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A350 touches down in Sydney

written by australianaviation.com.au | August 5, 2014
F-WWYB on its landing run. (Lee Gatland)
F-WWYB on its landing run. (Lee Gatland)

Airbus A350 development aircraft MSN005 has touched down in Sydney as part of the aircraft’s long range route proving flight campaign.

The aircraft, registered F-WWYB, touched down in Sydney at 6:36am after a 12 hour flight from Johannesburg, South Africa. While on the ground in Sydney the A350 will host visits from media and industry until 2:00pm when it departs for Auckland, New Zealand.

“Sydney Airport continues to be a hub for new generation, quieter aircraft and we’re delighted to be the first Australian airport to welcome the A350,” Sydney Airport chief executive officer Kerrie Mather said in a statement.

Sydney Airport advises that the best vantage point for members of the public wanting to see the aircraft will be on Ross Smith Avenue near General Holmes Drive.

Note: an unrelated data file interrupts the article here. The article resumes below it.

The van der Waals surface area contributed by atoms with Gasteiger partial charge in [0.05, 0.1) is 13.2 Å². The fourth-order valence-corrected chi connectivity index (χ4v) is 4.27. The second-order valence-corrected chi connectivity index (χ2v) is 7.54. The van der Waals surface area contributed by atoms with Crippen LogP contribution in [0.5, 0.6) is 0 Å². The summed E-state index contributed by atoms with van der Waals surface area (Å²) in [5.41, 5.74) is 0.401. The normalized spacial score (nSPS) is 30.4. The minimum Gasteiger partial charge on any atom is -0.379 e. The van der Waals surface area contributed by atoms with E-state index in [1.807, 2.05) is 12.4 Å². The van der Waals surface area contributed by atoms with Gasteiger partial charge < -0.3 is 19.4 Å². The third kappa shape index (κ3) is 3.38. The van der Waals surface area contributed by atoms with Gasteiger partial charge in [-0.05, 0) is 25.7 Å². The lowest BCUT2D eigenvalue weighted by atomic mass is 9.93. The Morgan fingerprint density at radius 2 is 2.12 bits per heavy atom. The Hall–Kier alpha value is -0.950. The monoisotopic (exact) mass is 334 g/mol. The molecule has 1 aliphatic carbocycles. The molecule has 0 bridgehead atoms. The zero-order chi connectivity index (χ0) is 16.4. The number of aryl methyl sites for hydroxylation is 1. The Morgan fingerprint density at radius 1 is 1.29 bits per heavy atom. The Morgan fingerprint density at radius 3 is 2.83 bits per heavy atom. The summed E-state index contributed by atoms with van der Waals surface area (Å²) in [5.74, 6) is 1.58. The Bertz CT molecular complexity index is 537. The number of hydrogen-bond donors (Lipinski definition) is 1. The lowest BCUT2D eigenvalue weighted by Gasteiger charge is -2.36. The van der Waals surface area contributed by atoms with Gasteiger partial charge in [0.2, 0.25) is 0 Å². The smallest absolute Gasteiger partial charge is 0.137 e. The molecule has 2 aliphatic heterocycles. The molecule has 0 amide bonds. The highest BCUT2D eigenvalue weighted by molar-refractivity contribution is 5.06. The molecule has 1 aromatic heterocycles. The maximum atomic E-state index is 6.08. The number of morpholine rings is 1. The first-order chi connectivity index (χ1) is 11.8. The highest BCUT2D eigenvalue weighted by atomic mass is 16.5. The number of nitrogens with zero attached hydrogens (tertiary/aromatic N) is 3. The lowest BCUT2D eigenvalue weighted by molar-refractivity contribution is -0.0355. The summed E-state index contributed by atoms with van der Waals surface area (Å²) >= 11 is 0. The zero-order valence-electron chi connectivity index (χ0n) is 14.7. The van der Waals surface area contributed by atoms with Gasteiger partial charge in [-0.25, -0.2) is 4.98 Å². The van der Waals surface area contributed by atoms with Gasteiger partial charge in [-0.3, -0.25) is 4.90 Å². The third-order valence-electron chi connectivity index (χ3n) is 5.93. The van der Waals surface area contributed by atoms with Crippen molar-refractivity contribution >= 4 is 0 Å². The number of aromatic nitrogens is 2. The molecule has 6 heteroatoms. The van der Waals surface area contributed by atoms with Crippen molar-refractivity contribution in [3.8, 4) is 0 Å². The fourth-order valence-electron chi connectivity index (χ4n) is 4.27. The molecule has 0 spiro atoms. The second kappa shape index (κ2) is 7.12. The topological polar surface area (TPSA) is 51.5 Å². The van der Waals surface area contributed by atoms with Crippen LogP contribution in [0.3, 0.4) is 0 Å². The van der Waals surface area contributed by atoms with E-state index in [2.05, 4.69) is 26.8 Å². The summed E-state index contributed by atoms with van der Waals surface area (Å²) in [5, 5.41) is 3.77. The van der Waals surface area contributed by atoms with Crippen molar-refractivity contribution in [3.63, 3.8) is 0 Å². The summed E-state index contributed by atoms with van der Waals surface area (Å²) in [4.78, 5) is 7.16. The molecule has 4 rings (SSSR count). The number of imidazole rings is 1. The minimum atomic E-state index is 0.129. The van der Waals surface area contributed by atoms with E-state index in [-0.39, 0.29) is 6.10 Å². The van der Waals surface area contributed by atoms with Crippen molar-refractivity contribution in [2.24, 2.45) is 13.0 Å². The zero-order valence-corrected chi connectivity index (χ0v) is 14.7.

MSN5 with Sydney’s iconic control tower in the background. (Airbus)

Comments (7)

  • Ron


    Welcome, friend.

    Did it get a water cannon salute, or is that reserved for the first commercial flight of a type to an airport?

  • quickstr


    it’s nice to see something out of the Airbus factory pleasant to the eyes

  • Tim Miles


    What a Beauty A350XWB Welcome to YSSY its much far better than the B787 in my own opinion. The A319neo,A320neo,A321neo,A330neo & Maybe in the Future there might be an A380neo gr8 job Airbus well done.

  • Tim Miles


    The A350XWB is the real DreamBus !!! 🙂

  • Greg


    What a great sight to see the fly over YSSY , Would be awesome up in business class.

  • Jeff Atkinson


    That’s a very good looking aircraft.I don’t think you can improve much more than that unless dramatically changing the whole frame and face.I have always thought that the 757 with winglets I.E American Airlines in the chrome livery was the sharpest tool in the box.We have another sharp tool !Congratulations Airbus ind.

  • Bobby


    Qantas should order this. Those 787s can take care of the 763s but with their situation, probably unwise to expand capacity with the 777X. Being geographically disadvantaged sitting here in Australia, there isn’t probably just a handful of routes that are very high volume, and they have the A380 for that purpose. Other than that, they don’t really need 744 sized planes. Would be interesting.

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